A Maxim Jakubowski selected title. There has been a veritable tsunami of new titles issued by publishers to celebrate (or exploit) Shakespeare's 400th anniversary; at least we appear to have been spared a Hamlet, Detective or a series featuring Shakespeare as an Elizabethan sleuth (or maybe I should copyright those ideas?). But this collection of interlocking novellas set in the fantasy world of the Bard and featuring some of his more endearing characters is a surefire winner. Revel in the new, hitherto untold adventures of Puck, Miranda, Prospero, Helena and other timeless favourites in the domain of fairies, witches, real magic and phantasmagorical potions from the enchanted pens and minds of Emma Newman, Adrian Tchaikovsky, Jonathan Barnes and others. It will make you want to revisit the actual plays and marvel at how the authors have revived what might have happened between the lines. Ingenious and alluring.
I was once lucky enough to see the late – and great actor Michael Bryant play Iago,his command of the text such that the whole play came alight - a reminder of how, without such brilliance, Shakespeare can be frustrating and boring for modern day audiences. 2016 marks the 400th anniversary of Shakespeare death and in place of such magical acting Geoff Spiteri enlightens us on Shakespearian language and euphemism, the construct of the plays,the plots and the characters. This short volume emphasises Shakespeare's humour and rudery, reminding us of his influence on our language with his words, magic and poetry. Geoff Spiteri's opening words are Does Shakespeare matter? Any doubts will be scattered by A Smidgeon of Shakespeare. Like for Like Reading. A Little Bit of Shakespeare Wit by Edward Green. The Shakespeare Book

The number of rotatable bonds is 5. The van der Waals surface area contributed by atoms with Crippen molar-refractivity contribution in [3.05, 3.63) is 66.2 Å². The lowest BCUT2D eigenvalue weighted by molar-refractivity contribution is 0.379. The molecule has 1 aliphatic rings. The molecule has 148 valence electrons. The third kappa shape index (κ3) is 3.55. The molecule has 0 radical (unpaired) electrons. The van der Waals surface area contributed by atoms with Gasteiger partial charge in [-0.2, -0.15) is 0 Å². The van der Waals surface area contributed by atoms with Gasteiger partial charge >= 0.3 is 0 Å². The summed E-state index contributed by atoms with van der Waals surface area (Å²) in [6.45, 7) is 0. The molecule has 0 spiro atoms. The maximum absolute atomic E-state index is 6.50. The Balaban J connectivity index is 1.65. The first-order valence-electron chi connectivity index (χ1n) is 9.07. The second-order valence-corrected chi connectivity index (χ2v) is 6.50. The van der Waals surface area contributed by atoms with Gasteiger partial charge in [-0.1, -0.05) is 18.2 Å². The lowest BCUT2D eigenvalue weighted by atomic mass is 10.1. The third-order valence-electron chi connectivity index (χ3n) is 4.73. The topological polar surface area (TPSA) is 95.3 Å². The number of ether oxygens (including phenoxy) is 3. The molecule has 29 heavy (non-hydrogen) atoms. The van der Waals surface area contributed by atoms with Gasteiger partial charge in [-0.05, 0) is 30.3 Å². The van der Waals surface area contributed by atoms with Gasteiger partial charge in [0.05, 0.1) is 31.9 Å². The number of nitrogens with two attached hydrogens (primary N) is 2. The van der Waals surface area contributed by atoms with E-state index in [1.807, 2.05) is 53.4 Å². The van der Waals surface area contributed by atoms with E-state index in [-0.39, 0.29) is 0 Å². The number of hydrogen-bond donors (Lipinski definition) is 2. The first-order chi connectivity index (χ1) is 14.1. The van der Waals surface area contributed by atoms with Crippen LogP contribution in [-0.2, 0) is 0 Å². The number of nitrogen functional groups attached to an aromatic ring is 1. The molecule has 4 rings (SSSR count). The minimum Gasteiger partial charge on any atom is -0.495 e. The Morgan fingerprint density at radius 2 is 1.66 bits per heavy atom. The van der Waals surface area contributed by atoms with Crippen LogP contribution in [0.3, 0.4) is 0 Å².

* One of Shakespeare's relatives was executed for plotting against Elizabeth I. * There are more than 80 records of Shakespeare's name. Not one of them says 'William Shakespeare'. * Shakespeare once played the ghost in Hamlet. * Shakespeare wore a gold earring in his left ear.
We know little about the early life of William Shakespeare, but do know that at 18 he married Anne Hathaway and had three children, Susanna and then twins Hamnet and Judith. His son, Hamnet died in childhood.